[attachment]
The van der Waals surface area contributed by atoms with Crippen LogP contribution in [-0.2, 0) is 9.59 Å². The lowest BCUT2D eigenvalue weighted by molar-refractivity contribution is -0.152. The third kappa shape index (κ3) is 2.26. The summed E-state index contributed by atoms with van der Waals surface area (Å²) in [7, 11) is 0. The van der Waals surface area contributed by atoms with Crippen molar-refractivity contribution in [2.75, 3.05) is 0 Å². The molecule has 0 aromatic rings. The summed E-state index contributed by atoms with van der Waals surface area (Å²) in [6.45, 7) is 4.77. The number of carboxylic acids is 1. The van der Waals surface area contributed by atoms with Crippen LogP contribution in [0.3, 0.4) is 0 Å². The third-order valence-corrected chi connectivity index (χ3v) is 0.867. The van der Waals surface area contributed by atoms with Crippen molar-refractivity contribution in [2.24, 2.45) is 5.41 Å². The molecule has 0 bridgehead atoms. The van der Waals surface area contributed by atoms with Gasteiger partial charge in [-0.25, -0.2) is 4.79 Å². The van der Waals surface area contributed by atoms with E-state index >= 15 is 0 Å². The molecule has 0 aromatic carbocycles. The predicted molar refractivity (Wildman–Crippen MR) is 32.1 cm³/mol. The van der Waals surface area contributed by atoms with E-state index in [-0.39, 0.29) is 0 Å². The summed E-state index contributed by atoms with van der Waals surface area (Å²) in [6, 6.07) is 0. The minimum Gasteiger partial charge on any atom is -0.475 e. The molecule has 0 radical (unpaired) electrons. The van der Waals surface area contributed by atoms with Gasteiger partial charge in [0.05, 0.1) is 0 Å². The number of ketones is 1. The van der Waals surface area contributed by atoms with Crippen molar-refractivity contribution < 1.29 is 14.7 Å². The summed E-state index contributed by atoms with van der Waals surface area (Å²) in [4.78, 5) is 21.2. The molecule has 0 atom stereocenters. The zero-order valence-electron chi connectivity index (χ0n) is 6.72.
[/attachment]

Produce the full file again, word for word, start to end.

The van der Waals surface area contributed by atoms with Crippen LogP contribution in [-0.2, 0) is 9.59 Å². The lowest BCUT2D eigenvalue weighted by molar-refractivity contribution is -0.152. The third kappa shape index (κ3) is 2.26. The summed E-state index contributed by atoms with van der Waals surface area (Å²) in [7, 11) is 0. The van der Waals surface area contributed by atoms with Crippen molar-refractivity contribution in [2.75, 3.05) is 0 Å². The molecule has 0 aromatic rings. The summed E-state index contributed by atoms with van der Waals surface area (Å²) in [6.45, 7) is 4.77. The number of carboxylic acids is 1. The van der Waals surface area contributed by atoms with Crippen LogP contribution in [0.3, 0.4) is 0 Å². The third-order valence-corrected chi connectivity index (χ3v) is 0.867. The van der Waals surface area contributed by atoms with Crippen molar-refractivity contribution in [2.24, 2.45) is 5.41 Å². The molecule has 0 bridgehead atoms. The van der Waals surface area contributed by atoms with Gasteiger partial charge in [-0.25, -0.2) is 4.79 Å². The van der Waals surface area contributed by atoms with E-state index >= 15 is 0 Å². The molecule has 0 aromatic carbocycles. The predicted molar refractivity (Wildman–Crippen MR) is 32.1 cm³/mol. The van der Waals surface area contributed by atoms with E-state index in [-0.39, 0.29) is 0 Å². The summed E-state index contributed by atoms with van der Waals surface area (Å²) in [6, 6.07) is 0. The minimum Gasteiger partial charge on any atom is -0.475 e. The molecule has 0 radical (unpaired) electrons. The van der Waals surface area contributed by atoms with Gasteiger partial charge in [0.05, 0.1) is 0 Å². The number of ketones is 1. The van der Waals surface area contributed by atoms with Crippen molar-refractivity contribution < 1.29 is 14.7 Å². The summed E-state index contributed by atoms with van der Waals surface area (Å²) in [4.78, 5) is 21.2. The molecule has 0 atom stereocenters. The zero-order valence-electron chi connectivity index (χ0n) is 6.72.